? Not only it is not showing thread if threadID = 2 but also the "used" and "remains" bytes sizes are very weird. This function outputs the same incorrect information for me both in Teensy 3.5 and Teensy 4.1. Which in my opinion could be a clue to show that something is wrong, it's not just a malloc() problem.

  16. #16
    Quote Originally Posted by defragster View Post
    Indeed, the malloc() code does do something on first call with regard to finding and using a HEAP to build on?
    That's a very interesting take! So a "quick and dirty" workaround for the issue would be to allocate "X" bytes of RAM using malloc in the main thread before adding any new thread, which will initialize some internal malloc() pointers. We can free this RAM, and then all threads created with addThread will be able to allocate around "X" - 5kB of RAM from the heap. Is that correct?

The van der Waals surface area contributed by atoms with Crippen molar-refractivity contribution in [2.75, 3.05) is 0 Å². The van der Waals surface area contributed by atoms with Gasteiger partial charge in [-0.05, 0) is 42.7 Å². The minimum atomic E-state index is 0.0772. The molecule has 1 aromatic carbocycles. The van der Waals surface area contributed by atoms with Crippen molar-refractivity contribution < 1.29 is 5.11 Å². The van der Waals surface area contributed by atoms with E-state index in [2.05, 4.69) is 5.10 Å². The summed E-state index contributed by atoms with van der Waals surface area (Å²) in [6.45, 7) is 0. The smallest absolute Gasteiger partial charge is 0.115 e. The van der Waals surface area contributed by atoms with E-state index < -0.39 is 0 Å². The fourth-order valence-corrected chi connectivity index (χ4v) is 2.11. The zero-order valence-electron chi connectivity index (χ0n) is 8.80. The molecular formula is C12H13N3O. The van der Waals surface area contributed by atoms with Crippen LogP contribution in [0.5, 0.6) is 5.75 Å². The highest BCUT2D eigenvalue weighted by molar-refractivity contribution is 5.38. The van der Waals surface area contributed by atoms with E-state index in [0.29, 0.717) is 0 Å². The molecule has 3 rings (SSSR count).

I will definitively give this a try tomorrow. I know that the most correct thing to do would be to refactor the code to not use dynamic heap allocations at all, but the time that would take would be enormous, as my project has been in development for years. The application is also not very critical ( datalogger for sensors with many com options ), and I could tolerate the risk.

  17. #17
    Quote Originally Posted by joepasquariello View Post
    malloc() works as expected in the main thread (loop), but not in the thread created via addThread(). Something to do with that thread's stack having been allocated from the heap?
    One of the tests I performed was to provide static (global) char buffers to the addThread function to use as the stack. It didn't change my results

  18. #18